Authors: Shivraj Kanungo; Vikas Jain
Addresses: Department of Decision Sciences, School of Business, The George Washington University, 2201 G St NW, Washington, DC 22052, USA. ' Department of Information and Technology Management, Sykes College of Business, University of Tampa, 401 W Kennedy Blvd, Tampa, FL 33606, USA
Abstract: Various studies have investigated the effect of risk perception of consumers on their intention to purchase products online. However, it remains to be shown how the effect of risk perception on intention to purchase online differs across gender or across categories of products being purchased. More importantly, it is important to understand whether gender and product category, together, have a moderating role in influencing the relationship between perceived risk and intention to purchase. In this paper, the role of gender and product category, in moderating the impact of perceived risk on intention to purchase, is examined. Analysis from a survey of 183 respondents, based on their interaction with two specific websites, reveals that gender, by itself, does not directly impact the relationship between perceived risk and intention to purchase, indicating the levelling off of the online gender gap. However, the gender effect manifests itself when analysed in association with product category, indicating that males and females do differ in their risk perception based on the category of product being purchased. We provide the implications of this finding for theory and research on internet.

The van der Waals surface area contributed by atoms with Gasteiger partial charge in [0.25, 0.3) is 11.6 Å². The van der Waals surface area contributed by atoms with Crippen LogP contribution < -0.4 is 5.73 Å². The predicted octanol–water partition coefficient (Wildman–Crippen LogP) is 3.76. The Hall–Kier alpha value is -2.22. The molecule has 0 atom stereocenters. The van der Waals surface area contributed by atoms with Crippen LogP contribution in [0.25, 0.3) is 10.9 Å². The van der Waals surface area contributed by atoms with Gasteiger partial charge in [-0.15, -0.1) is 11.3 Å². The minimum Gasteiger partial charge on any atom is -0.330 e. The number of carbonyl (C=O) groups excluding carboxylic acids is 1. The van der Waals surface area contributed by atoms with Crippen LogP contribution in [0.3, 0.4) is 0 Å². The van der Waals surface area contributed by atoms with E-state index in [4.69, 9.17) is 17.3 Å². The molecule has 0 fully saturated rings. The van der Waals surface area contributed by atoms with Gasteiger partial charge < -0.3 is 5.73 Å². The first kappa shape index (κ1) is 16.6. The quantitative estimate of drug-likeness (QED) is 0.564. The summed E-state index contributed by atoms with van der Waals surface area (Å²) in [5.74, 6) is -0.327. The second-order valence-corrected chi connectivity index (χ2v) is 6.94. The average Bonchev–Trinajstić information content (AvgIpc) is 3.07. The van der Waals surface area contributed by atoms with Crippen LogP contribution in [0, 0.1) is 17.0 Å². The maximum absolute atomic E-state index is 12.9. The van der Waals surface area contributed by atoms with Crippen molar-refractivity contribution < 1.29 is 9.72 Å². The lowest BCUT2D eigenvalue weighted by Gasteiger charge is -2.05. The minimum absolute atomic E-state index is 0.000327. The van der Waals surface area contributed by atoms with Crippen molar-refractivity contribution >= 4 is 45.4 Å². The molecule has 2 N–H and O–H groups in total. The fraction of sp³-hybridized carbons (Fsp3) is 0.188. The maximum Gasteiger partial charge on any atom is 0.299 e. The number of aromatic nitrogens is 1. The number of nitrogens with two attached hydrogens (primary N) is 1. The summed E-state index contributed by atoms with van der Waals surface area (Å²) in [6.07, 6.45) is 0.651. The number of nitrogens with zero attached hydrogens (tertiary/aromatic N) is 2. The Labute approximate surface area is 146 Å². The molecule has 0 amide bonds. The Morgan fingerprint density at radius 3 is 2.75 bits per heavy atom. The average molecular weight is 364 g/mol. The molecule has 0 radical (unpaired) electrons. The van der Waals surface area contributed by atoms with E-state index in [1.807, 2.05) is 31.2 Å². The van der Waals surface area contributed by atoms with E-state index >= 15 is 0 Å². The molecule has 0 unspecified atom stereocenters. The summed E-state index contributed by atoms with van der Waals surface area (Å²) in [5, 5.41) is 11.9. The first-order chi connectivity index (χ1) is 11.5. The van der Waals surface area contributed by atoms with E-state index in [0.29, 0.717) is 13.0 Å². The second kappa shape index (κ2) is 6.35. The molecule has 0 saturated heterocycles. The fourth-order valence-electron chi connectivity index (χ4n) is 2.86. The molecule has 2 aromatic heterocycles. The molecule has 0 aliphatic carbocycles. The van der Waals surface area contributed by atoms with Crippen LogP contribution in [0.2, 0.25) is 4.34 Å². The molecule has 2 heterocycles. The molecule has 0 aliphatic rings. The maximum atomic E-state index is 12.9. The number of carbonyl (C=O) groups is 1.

Keywords: online purchases; product risk; product categories; technology acceptance; gender differences; shopping behaviour; online shopping; shopping behaviour; moderating roles; virtual shopping; internet; world wide web; risk perception; consumer intentions; purchasing intentions; websites; gender gaps; gender effect; males; females; men; women; graduate students; MBA programmes; master's degrees; business administration; BestBuy; Dell; GE Appliances; Amazon; consumer electronics; domestic appliances; personal computers; universities; higher education; USA; United States; business information systems.
International Journal of Business Information Systems, 2012 Vol.10 No.2, pp.197 - 221
Available online: 31 May 2012 *Full-text access for editors Access for subscribers Purchase this article Comment on this article